The Compulsive Reader: Newt's Emerald by Garth Nix

Monday, May 9, 2016

Newt's Emerald by Garth Nix

You know how some books are just made for you? You read the description and it has all your favorite elements and you just know before you even pick it up that it's totally going to be your jam? Newt's Emerald by Garth Nix was that book for me.

I haven't read a Garth Nix book since roughly 2004, when I discovered the Abhorsen trilogy at my local library. My memory of this experience was that the books were totally weird and I was totally into them. (And they are also totally on my to-read list this summer!) But Newt's Emerald is not at all like the Abhorsen trilogy! It is a Regency-era romance, with magic! Basically, it did what it could to fill the Gail Carriger sized hole in my heart.

Lady Truthful Newington (Newt for short) is very eager to turn eighteen and come out to London society. She's pretty, smart, passable at magic, and eager for her adult life to begin. On the evening of her birthday, her father presents the Newington Emerald, a magical gem that will one day be Newt's...only to have it stolen right from under their noses. With her father in hysterics and her cousins quite incapable of rescuing it, Newt heads to London to track down the emerald herself. Unfortunately, she can only do so much as a lady. So she gamely dons a male disguise and entreats the help of one Major Harnett. Together they uncover an insidious plot decades in the making...and an attraction to each other that is threatened by the secrets they both keep.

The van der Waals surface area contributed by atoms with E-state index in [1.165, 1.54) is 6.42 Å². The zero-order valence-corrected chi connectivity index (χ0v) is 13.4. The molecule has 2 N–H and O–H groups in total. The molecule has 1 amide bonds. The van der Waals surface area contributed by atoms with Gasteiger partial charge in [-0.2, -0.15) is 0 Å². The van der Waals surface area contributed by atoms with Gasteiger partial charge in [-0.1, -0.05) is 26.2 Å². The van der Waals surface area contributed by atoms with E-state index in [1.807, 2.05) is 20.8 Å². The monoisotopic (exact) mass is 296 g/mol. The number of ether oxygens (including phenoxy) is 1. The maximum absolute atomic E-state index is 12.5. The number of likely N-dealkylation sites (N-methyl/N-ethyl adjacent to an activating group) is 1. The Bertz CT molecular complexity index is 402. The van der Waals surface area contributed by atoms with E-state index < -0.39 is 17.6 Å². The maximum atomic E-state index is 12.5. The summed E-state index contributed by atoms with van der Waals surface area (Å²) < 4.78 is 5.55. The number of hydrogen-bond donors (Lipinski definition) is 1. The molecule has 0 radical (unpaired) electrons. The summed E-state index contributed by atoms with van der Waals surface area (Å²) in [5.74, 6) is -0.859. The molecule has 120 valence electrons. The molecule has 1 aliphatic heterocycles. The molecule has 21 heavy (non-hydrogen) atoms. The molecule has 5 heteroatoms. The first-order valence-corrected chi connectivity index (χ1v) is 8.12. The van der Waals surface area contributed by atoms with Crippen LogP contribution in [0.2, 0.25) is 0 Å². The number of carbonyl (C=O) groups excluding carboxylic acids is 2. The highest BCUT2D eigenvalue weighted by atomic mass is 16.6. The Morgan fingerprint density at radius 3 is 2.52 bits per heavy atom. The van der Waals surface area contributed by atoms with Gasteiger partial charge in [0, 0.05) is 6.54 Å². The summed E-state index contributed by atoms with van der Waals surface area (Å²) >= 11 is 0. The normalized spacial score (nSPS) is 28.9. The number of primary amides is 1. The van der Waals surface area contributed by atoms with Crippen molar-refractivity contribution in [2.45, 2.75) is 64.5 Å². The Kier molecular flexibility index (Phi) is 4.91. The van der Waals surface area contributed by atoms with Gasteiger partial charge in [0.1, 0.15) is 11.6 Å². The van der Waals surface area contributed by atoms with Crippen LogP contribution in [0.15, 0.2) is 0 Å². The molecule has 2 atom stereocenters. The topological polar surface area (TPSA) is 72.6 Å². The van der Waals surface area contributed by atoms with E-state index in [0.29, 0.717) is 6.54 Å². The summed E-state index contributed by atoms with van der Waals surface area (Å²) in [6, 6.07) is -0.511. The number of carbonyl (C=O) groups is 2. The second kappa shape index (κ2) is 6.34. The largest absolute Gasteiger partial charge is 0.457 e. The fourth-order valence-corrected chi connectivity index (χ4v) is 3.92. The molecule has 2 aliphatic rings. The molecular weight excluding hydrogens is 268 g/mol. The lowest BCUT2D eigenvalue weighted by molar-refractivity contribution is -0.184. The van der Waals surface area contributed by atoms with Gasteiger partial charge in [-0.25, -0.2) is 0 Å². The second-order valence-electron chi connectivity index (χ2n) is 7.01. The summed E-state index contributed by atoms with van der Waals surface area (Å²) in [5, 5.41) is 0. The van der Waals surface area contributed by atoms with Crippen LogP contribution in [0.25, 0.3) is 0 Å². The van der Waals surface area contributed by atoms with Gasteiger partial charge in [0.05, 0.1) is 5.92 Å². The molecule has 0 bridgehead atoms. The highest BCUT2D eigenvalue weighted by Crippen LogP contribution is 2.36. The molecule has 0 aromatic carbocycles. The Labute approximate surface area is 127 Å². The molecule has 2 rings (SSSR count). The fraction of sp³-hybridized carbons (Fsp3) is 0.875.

Garth Nix writes this fantastical romance with charm and plenty of humor. The story unfolds and flows easily, and contains many delightful surprises and twists. The characters are all top-notch--from Newt's indulgent but clueless father, her passel of Newington boy cousins, her mysterious and resourceful aunt Lady Badgery, and even Major Harnett himself, who is not at all what he seems. I love Newt because while she does not entertain any great fantasies of adventure or heroics, she is capable and willing to do what she must for her family and doesn't let anything stand in her way. The delightfully ridiculous plot promises a great tour of the Regency era, taking characters from slum warehouses to ballrooms, across London, the countryside, and to sea. Throughout it all, Newt's energy, good humor, and clever thinking continually save the day, making for a fun pseudo-historical and feminist book.

Book purchased from my local indie! The cover and packaging were too pretty to resist!

1 comment:

LinWash said...

Sabriel is one of my favorite books of all time. So glad you mentioned this book that I was unaware of. I picked up a copy at the library this morning!